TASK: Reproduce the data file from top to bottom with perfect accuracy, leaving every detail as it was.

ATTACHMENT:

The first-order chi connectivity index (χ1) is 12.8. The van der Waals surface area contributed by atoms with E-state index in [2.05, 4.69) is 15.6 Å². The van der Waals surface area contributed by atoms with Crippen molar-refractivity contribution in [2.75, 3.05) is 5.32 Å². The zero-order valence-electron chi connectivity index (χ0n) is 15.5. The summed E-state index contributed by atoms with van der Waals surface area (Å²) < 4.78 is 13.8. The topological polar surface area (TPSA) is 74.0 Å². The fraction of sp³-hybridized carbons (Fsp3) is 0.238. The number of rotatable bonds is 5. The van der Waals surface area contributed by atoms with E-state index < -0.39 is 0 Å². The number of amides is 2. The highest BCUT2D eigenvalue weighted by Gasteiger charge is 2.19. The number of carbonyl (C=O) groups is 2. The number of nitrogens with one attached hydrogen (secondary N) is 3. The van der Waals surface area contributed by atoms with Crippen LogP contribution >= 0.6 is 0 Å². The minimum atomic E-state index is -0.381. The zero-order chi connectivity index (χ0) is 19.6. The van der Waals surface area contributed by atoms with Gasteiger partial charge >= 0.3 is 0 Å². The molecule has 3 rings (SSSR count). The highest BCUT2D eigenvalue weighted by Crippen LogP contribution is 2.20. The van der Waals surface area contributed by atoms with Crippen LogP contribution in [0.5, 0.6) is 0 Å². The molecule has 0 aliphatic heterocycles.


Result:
The first-order chi connectivity index (χ1) is 12.8. The van der Waals surface area contributed by atoms with E-state index in [2.05, 4.69) is 15.6 Å². The van der Waals surface area contributed by atoms with Crippen molar-refractivity contribution in [2.75, 3.05) is 5.32 Å². The zero-order valence-electron chi connectivity index (χ0n) is 15.5. The summed E-state index contributed by atoms with van der Waals surface area (Å²) < 4.78 is 13.8. The topological polar surface area (TPSA) is 74.0 Å². The fraction of sp³-hybridized carbons (Fsp3) is 0.238. The number of rotatable bonds is 5. The van der Waals surface area contributed by atoms with E-state index < -0.39 is 0 Å². The number of amides is 2. The highest BCUT2D eigenvalue weighted by Gasteiger charge is 2.19. The number of carbonyl (C=O) groups is 2. The number of nitrogens with one attached hydrogen (secondary N) is 3. The van der Waals surface area contributed by atoms with Crippen LogP contribution >= 0.6 is 0 Å². The minimum atomic E-state index is -0.381. The zero-order chi connectivity index (χ0) is 19.6. The van der Waals surface area contributed by atoms with Gasteiger partial charge >= 0.3 is 0 Å². The molecule has 3 rings (SSSR count). The highest BCUT2D eigenvalue weighted by Crippen LogP contribution is 2.20. The van der Waals surface area contributed by atoms with Crippen LogP contribution in [0.5, 0.6) is 0 Å². The molecule has 0 aliphatic heterocycles.